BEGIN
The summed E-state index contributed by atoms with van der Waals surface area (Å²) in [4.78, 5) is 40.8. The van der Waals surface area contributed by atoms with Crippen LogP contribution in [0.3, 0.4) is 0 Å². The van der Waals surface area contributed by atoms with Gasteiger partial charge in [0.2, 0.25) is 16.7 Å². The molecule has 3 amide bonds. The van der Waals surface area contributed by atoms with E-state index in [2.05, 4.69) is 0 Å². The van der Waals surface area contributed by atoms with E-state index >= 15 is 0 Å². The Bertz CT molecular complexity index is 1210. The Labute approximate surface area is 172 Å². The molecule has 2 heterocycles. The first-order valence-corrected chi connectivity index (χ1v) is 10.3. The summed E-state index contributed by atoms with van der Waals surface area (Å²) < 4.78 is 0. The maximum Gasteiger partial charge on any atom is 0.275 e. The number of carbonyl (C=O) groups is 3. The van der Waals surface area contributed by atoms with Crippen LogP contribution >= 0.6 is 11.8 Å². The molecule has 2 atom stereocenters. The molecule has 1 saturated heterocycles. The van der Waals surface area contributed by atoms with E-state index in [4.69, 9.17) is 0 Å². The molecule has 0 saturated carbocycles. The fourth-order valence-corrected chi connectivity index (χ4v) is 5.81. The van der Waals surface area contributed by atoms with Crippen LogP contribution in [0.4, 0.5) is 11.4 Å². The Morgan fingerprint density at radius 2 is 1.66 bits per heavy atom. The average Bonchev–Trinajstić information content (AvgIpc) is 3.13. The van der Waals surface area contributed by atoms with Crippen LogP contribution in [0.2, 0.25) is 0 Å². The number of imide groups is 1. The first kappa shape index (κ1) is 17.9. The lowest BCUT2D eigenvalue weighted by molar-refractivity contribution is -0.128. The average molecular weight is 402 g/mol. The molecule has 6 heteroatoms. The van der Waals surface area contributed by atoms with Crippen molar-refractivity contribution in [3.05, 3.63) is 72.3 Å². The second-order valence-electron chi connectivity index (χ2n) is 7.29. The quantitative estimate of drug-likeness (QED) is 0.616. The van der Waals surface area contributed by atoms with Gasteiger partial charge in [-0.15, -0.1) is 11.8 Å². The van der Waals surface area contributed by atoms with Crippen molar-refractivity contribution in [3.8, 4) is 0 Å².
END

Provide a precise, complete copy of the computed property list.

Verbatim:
The summed E-state index contributed by atoms with van der Waals surface area (Å²) in [4.78, 5) is 40.8. The van der Waals surface area contributed by atoms with Crippen LogP contribution in [0.3, 0.4) is 0 Å². The van der Waals surface area contributed by atoms with Gasteiger partial charge in [0.2, 0.25) is 16.7 Å². The molecule has 3 amide bonds. The van der Waals surface area contributed by atoms with E-state index in [2.05, 4.69) is 0 Å². The van der Waals surface area contributed by atoms with E-state index >= 15 is 0 Å². The Bertz CT molecular complexity index is 1210. The Labute approximate surface area is 172 Å². The molecule has 2 heterocycles. The first-order valence-corrected chi connectivity index (χ1v) is 10.3. The summed E-state index contributed by atoms with van der Waals surface area (Å²) < 4.78 is 0. The maximum Gasteiger partial charge on any atom is 0.275 e. The number of carbonyl (C=O) groups is 3. The van der Waals surface area contributed by atoms with Crippen LogP contribution >= 0.6 is 11.8 Å². The molecule has 2 atom stereocenters. The molecule has 1 saturated heterocycles. The van der Waals surface area contributed by atoms with E-state index in [4.69, 9.17) is 0 Å². The molecule has 0 saturated carbocycles. The fourth-order valence-corrected chi connectivity index (χ4v) is 5.81. The van der Waals surface area contributed by atoms with Crippen LogP contribution in [0.4, 0.5) is 11.4 Å². The Morgan fingerprint density at radius 2 is 1.66 bits per heavy atom. The average Bonchev–Trinajstić information content (AvgIpc) is 3.13. The van der Waals surface area contributed by atoms with Crippen LogP contribution in [0.2, 0.25) is 0 Å². The number of imide groups is 1. The first kappa shape index (κ1) is 17.9. The lowest BCUT2D eigenvalue weighted by molar-refractivity contribution is -0.128. The average molecular weight is 402 g/mol. The molecule has 6 heteroatoms. The van der Waals surface area contributed by atoms with Crippen molar-refractivity contribution in [3.05, 3.63) is 72.3 Å². The second-order valence-electron chi connectivity index (χ2n) is 7.29. The quantitative estimate of drug-likeness (QED) is 0.616. The van der Waals surface area contributed by atoms with Gasteiger partial charge in [-0.15, -0.1) is 11.8 Å². The van der Waals surface area contributed by atoms with Crippen molar-refractivity contribution in [3.8, 4) is 0 Å².